Who’s really profiting from post office’s loss?

I was on the telly last week. It was in episode 3 of the BBC2 series, Signed, Sealed and Delivered: Inside the Post Office, about the occupation of our Crown Post Office on the day the building closed down for redevelopment. A copy exists on YouTube if you want to watch it. I’m a bit-part player, that’s all. You see me carrying a bucket and then explaining what it will be used for. The programme also features Hugh Lanning, James Flanagan, and Brian Hitcham; plus the talented Justin Mitchell, playing a moving rendition of the Last Post on his bugle, … Continue reading Who’s really profiting from post office’s loss?

“Fury” over plans to house refugees

Front page of the Whitstable Gazette last week: “Fury over plans to house refugees”. Pardon? Did I hear that right? There’s an unused building in Whitstable; there’s  some homeless, traumatised children – that’s the meaning of the term “unaccompanied minor” – and somebody is “furious” about it; someone objects? What has become of us, that we treat young people seeking refuge this way? The victims of wars that our political and economic elites started in order to fill their own pockets. Orphans, driven from their homes by conditions which we helped to create. We don’t even know who these children … Continue reading “Fury” over plans to house refugees

Privatisation making postal service worse

It seems that the closure of the Gladstone Road Post Office in Whitstable is a foregone conclusion. In a statement to the Gazette last week Post Office spokesman Cathal Wogan said: “When a preferred franchise partner is identified we will conduct a public consultation.” “When” not “If”. You should also note the sequence of events. First they intend to find the partner, and only after that will they allow us a public consultation. There will be no consultation over whether we want a franchised Post Office in the first place. Our MP, Julian Brazier, says he has no objection to … Continue reading Privatisation making postal service worse

Stop the Israeli terror on civilians

Readers may have seen the story about Julie Wassmer’s poster protesting against the slaughter in Gaza. It was fixed to a tree outside of her house in solidarity with the suffering people of that desperate, besieged, overcrowded enclave. She put a copy of it up on Twitter, which earned her a massive response. Many people throughout the world are appalled at what has happened in Gaza, at the brutality and callousness of the Israeli Army in attacking women, children and old people in their homes. Later a policeman visited her and took the poster down. He said that someone had complained that … Continue reading Stop the Israeli terror on civilians

A form of squatting by any other name

I’ve just come back from visiting a community farm in the Forest of Dean. What’s a “community farm” you ask? In this case it’s a squatted farm on disputed land in which the residents – mainly young people from the nearby cities – are learning the art of sustainable living. Well I say “squatted” and that gives you a particular impression of the status of the people living there The word implies people occupying property to which they are not legally entitled. And that’s true, of course. Except that if you look at the history of land, all land was … Continue reading A form of squatting by any other name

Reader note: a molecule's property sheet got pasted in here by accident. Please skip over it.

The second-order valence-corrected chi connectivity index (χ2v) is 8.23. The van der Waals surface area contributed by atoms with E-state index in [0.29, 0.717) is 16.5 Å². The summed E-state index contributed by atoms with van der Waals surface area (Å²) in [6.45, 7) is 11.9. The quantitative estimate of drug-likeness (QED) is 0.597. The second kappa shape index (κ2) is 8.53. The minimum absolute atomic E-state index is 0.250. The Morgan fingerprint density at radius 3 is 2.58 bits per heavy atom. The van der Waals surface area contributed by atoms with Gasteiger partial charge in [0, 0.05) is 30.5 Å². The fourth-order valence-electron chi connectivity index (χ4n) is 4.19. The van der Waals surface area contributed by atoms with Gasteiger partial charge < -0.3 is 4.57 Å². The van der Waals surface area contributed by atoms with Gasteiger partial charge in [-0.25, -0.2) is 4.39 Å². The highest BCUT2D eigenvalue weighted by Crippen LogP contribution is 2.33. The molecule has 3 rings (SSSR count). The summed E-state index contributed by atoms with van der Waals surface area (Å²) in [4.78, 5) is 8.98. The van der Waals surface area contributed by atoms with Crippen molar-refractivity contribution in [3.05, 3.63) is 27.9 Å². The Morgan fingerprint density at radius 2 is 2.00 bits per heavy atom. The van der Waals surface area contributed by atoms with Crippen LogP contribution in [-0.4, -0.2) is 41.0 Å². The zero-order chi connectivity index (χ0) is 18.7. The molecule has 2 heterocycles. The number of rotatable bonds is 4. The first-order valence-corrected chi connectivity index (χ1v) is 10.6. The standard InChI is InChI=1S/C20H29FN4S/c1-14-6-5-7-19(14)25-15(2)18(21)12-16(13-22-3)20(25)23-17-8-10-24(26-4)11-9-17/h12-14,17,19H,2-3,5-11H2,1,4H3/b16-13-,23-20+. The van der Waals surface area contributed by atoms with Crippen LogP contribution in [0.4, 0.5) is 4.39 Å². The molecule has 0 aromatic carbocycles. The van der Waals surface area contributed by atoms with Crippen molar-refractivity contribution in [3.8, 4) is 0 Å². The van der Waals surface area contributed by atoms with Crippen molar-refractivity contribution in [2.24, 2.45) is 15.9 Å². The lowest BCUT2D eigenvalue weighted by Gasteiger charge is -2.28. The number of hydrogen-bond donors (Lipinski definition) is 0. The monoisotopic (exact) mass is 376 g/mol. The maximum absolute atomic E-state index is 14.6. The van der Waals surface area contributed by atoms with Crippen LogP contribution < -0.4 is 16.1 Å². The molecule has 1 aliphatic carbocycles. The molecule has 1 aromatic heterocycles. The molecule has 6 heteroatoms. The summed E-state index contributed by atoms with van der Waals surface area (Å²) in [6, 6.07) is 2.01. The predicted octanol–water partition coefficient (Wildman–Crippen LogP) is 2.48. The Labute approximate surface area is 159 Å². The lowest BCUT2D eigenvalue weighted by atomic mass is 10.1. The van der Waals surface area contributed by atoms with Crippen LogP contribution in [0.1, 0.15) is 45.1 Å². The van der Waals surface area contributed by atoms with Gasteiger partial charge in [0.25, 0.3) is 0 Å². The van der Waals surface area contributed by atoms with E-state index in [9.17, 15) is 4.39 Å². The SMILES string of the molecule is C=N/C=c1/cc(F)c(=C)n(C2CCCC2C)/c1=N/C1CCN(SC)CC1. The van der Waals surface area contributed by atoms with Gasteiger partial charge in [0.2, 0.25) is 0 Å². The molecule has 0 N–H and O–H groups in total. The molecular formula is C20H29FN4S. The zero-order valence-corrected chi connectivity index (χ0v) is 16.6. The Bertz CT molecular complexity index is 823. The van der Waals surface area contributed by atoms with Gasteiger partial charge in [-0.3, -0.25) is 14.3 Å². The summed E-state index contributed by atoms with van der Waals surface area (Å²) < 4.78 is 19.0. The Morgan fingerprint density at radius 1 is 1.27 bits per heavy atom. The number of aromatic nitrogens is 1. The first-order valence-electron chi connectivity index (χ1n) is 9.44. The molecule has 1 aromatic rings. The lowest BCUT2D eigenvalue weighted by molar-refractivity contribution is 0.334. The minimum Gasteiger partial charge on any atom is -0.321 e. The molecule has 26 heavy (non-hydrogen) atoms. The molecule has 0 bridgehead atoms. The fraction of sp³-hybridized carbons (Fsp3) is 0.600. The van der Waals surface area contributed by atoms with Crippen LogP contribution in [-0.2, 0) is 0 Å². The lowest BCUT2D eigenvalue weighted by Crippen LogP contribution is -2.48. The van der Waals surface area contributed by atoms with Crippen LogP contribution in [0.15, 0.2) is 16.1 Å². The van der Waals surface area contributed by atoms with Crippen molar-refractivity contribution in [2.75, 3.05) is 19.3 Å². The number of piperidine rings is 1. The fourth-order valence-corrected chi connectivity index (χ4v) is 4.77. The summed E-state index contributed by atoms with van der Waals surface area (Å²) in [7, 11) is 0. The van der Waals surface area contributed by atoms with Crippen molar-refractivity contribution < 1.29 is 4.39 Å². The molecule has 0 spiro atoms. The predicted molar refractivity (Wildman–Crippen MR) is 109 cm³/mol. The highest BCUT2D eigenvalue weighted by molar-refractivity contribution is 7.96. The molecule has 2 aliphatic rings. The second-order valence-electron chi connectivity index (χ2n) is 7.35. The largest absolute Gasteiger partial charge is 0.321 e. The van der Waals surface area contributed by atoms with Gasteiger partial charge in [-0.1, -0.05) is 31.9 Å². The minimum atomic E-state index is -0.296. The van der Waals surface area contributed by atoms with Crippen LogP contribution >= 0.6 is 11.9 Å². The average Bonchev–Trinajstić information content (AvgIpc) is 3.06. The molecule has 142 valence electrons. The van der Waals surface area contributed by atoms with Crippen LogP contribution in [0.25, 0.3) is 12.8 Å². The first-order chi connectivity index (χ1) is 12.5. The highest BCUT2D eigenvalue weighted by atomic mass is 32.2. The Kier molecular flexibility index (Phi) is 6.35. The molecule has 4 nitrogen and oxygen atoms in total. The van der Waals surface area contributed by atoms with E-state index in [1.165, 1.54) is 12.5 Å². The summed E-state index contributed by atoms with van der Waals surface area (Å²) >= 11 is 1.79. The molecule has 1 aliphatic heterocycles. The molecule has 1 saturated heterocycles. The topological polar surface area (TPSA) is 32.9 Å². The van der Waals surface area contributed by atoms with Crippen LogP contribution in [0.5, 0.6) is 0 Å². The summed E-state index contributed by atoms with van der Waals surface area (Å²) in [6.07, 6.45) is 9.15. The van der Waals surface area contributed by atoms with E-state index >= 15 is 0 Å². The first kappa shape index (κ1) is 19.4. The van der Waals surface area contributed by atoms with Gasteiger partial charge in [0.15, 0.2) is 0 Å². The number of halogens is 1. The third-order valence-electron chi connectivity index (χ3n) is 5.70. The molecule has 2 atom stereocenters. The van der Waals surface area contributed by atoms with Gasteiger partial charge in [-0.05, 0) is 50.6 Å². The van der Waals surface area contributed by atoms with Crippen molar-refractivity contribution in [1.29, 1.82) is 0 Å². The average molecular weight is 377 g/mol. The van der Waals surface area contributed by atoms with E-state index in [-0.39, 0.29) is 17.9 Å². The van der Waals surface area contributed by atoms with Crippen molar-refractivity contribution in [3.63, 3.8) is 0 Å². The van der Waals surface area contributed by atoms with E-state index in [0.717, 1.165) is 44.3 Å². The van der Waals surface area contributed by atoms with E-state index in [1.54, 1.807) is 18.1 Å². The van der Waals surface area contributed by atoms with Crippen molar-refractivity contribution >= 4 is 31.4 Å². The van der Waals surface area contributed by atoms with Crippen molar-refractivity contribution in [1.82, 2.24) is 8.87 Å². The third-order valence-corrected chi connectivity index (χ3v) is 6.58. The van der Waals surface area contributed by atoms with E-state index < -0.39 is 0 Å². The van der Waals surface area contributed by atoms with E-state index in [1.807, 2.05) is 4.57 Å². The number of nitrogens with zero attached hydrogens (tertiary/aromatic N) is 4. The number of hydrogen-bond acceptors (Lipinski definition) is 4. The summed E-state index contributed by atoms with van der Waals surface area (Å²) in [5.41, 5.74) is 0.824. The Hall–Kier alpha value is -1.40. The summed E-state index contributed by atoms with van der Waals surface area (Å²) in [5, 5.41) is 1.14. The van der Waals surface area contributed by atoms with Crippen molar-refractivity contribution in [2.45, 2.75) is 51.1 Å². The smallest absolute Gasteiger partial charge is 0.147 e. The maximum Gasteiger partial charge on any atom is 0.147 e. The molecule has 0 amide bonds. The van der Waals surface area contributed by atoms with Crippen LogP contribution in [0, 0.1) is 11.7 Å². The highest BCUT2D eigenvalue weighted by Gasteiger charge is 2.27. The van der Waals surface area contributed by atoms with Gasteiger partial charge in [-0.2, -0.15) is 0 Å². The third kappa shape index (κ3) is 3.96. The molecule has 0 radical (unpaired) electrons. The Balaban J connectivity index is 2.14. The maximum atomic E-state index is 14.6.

The Battle of the Beanfield

1st June 1985. A date that signifies horror and disillusionment to anyone who knows of it. A date which reveals the poisonous worm at the heart of the British Establishment. The day that the dreams of a generation died. An extract from my book Fierce Dancing: adventures in the Underground. Remembering the anniversary of an infamous day in British history. Read more here. Continue reading The Battle of the Beanfield

King Arthur Pendragon at Stonehenge

It was back in 1986, before the name change. He was still plain old Johnny Rothwell then, a crazy-arsed barbarian from the Farnborough and Aldershot area, head of a gang of outlaw bikers, a death-defying trouble-maker, a rebel and a fighter, known as “King John” at the time, not because he had any aspirations to royalty, but because he was famed for throwing full-moon parties at nearby Odiham Castle, also known as King John’s Castle. He’d had this weird revelation about his true identity – about his once, true and former name, as he describes it – in a run-down … Continue reading King Arthur Pendragon at Stonehenge

Satyagraha: Engaged Spirituality

Mahatma Gandhi called it Satyagraha, Truth Force. Martin Luther King called it Soul Force. It is mentioned in the Bhagavad Gita, as Karma Yoga, Action Yoga, consecrated action. Or we could call it Engaged Spirituality. It is the means by which a person with spiritual beliefs may become involved in the political world. http://cjstone.hubpages.com/hub/Satyagraha Continue reading Satyagraha: Engaged Spirituality

Mandela’s mission still leaves country in poverty

So Nelson Mandela has passed on. This must be the first time ever, in the entire history of the human race, that a politician will be missed. A friend of mine, Lois Davis, was at his first rally after he’d been released and she filmed the event. It took place in the Soccer City stadium in Soweto. It’s a remarkable piece of film. You can see all the people pouring towards the stadium in their pickup trucks, or walking along the dusty roads. As they get near the venue they start to run. There is such excitement in the air, such joy. It’s like a wave … Continue reading Mandela’s mission still leaves country in poverty